About the Author:

Alexis Marie Chute
Alexis Marie Chute is an award-winning artist, author and filmmaker. She resides in Alberta, Canada with her husband Aaron and their three living children Hannah, Eden and Luca. Her second-born, Zachary, died at birth from a random cardiac tumor in 2010. Alexis Marie wrote a memoir called Expecting Sunshine about her pregnancy that followed. Through vulnerability and poetic language, she revealed the anxiety-filled anticipation of having a baby after losing a baby. While pregnant with her fourth, Alexis Marie created Expecting Sunshine Documentary to support bereaved yet growing families and educate the public of what pregnancy after loss really looks like. Alexis Marie has her Bachelor of Fine Art in visual art from the University of Alberta and her Masters of Fine Art in creative writing from Lesley University in Cambridge, MA. Photo Life Magazine named her an “Emerging Canadian Photographer,” Avenue Magazine included her in their round-up of the Top 40 Under 40, and she was the recipient of the John Poole Award for promotion of the Arts. Alexis Marie was featured in print and video as a Mother-Expert in Today’s Parent Magazine’s Miscarriage and Pregnancy Loss awareness campaign, which won first place at the 38th Annual National Magazine Awards for Best Editorial Package on the Web. Alexis Marie is a highly regarded speaker and has presented on art, writing, bereavement and the healing capacities of creativity around the world. She is widely published in anthologies, newspapers and magazines and her artworks on loss, healing and resiliency have been exhibited across North America. Wanted Chosen Planned is Alexis Marie’s blog about life after the loss of a child. You can follow Alexis Marie on Twitter at both @_Alexis_Marie and @expectsunbook, Facebook at both Always Alexis Marie and Expecting Sunshine, Instagram, LinkedIn, and Tumblr. She can be reached by email, and you can see her work at her websites Alexis Marie Chute, Alexis Marie Art, Alexis Marie Writes, Wanted Chosen Planned, and Expecting Sunshine.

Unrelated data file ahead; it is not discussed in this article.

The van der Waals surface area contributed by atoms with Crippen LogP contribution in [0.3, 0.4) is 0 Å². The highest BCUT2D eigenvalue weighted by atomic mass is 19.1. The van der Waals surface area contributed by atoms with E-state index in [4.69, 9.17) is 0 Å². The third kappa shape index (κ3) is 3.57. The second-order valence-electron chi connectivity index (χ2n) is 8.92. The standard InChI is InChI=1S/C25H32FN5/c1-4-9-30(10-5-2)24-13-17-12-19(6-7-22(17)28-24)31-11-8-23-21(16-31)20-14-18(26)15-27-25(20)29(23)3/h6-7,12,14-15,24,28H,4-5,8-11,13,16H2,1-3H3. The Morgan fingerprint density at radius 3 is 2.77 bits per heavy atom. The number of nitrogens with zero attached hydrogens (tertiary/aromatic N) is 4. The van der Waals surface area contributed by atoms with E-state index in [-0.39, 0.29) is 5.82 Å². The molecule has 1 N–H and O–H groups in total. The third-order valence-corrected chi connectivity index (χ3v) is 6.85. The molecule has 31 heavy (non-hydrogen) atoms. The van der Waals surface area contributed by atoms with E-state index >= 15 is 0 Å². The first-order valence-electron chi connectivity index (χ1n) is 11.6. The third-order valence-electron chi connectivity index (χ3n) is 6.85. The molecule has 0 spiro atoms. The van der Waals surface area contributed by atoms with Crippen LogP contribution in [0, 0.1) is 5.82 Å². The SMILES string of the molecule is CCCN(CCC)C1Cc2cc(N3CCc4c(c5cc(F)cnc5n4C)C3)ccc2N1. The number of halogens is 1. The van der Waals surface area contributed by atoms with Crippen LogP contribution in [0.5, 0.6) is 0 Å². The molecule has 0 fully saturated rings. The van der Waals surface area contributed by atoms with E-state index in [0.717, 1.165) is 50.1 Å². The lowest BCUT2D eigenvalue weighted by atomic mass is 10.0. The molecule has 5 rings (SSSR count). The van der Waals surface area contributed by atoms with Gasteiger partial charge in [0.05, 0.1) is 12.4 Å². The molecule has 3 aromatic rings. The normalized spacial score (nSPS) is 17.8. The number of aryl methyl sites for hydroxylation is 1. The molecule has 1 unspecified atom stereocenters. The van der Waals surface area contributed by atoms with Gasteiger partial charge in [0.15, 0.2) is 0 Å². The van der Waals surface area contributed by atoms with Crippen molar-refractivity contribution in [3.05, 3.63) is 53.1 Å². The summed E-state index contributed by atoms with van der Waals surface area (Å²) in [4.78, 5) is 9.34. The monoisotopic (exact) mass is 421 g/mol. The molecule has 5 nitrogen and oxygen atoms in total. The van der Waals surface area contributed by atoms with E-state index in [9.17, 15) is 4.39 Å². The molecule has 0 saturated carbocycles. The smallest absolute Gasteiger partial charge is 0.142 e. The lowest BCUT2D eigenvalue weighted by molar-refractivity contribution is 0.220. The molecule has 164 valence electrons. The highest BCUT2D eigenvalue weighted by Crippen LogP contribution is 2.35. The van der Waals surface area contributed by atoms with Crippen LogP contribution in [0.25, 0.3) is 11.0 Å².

Leave A Comment

This site uses Akismet to reduce spam. Learn how your comment data is processed.